Serene still looked worried. “None of them want to wait and be courted?”
“Well, we’re all definitely too young to get married!” said Elliot. “But they might get married later on. It’s not like you’re disqualified from being married if you’ve dated before.”
“Oh,” said Serene. “Oh, I see, of course. Of course, that makes perfect sense.” She gave Elliot a small smile, dazzling as a single ray of light on snow. “Of course they might change their minds later, and of course nobody should be disqualified.”
She squeezed Elliot’s hand. Elliot felt the impulse to go with it, to smile at her, to not raise a question or face a challenge, but he had never gone with that kind of impulse before in his life and he did not know how to do it now. He did not know how to let anything rest.
“Change their minds?” he asked. “Do you think that dating is—a whole different thing from courting?”
Serene’s head tilted interrogatively, and then he felt her hand in his, her whole body, go still.
“It isn’t,” continued Elliot, speaking with difficulty. “Dating can be casual, but it isn’t always. Sometimes people who are dating get married, and sometimes they don’t. It’s a way of—testing out a relationship. We have dating instead of courting, not as well as.”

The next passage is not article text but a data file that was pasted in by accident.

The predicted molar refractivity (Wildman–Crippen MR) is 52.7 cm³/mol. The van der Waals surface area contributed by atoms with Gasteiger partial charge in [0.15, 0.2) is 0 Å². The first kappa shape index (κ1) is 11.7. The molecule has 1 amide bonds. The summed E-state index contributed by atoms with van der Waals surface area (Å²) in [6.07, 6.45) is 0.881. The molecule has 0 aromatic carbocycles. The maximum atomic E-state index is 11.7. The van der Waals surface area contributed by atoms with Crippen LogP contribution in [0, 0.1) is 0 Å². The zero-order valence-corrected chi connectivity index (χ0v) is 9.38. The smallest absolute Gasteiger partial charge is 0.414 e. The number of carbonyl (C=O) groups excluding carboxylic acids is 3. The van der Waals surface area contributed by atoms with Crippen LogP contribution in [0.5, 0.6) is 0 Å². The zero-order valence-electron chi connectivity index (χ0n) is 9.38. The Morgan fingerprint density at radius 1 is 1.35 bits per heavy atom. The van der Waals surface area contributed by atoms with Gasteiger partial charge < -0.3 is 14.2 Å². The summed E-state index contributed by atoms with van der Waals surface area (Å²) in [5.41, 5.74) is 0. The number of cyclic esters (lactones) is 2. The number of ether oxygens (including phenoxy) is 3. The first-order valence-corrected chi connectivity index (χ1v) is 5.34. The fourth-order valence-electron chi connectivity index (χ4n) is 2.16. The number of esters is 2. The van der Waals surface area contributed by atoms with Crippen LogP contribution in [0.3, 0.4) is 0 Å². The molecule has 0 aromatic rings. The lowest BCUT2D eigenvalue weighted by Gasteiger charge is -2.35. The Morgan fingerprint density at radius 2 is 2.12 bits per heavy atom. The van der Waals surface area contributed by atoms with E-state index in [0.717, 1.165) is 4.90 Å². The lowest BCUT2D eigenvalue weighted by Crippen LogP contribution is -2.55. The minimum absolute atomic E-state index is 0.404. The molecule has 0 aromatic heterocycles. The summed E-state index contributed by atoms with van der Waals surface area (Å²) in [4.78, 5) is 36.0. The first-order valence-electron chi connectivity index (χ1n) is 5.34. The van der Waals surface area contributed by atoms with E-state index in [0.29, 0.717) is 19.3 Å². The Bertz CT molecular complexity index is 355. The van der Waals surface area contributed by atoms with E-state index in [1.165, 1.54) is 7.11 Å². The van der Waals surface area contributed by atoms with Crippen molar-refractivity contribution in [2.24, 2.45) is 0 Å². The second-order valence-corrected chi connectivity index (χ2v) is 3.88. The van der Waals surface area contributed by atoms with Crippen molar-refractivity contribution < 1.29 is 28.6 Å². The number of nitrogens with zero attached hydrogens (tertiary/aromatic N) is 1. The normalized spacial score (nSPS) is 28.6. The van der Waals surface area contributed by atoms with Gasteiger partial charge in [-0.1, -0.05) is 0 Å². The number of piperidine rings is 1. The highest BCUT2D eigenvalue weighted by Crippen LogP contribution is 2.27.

“Oh,” said Serene, the sound abrupt and terrible, and then with gathering anger: “That shouldn’t be how it works. That is totally confusing and inefficient!”
“This isn’t a humorous cultural difference, is it,” said Elliot. “We shouldn’t be talking about this in public, should we?”
Serene took a breath and Elliot almost thought that she might brush this off, instead of him: almost wanted her to. But his Serene had never been lacking in courage.
“No, we shouldn’t,” she told him, squaring her shoulders. “Let us go discuss it in your cabin.”
They went. They did not speak again until they were in the narrow confines of the wooden cabin where he had spent his first night in the Borderlands, wondering what he had done by deciding to stay for her. It was so different from being with her at the start of this, with no walls and both of them free under a night sky filled with stars and possibility.
“I’m so sorry, Elliot,” said Serene, as soon as she had shut the door on them. “I got it all wrong from the start. This was much more difficult than I thought it would be—it should be easier than this to—”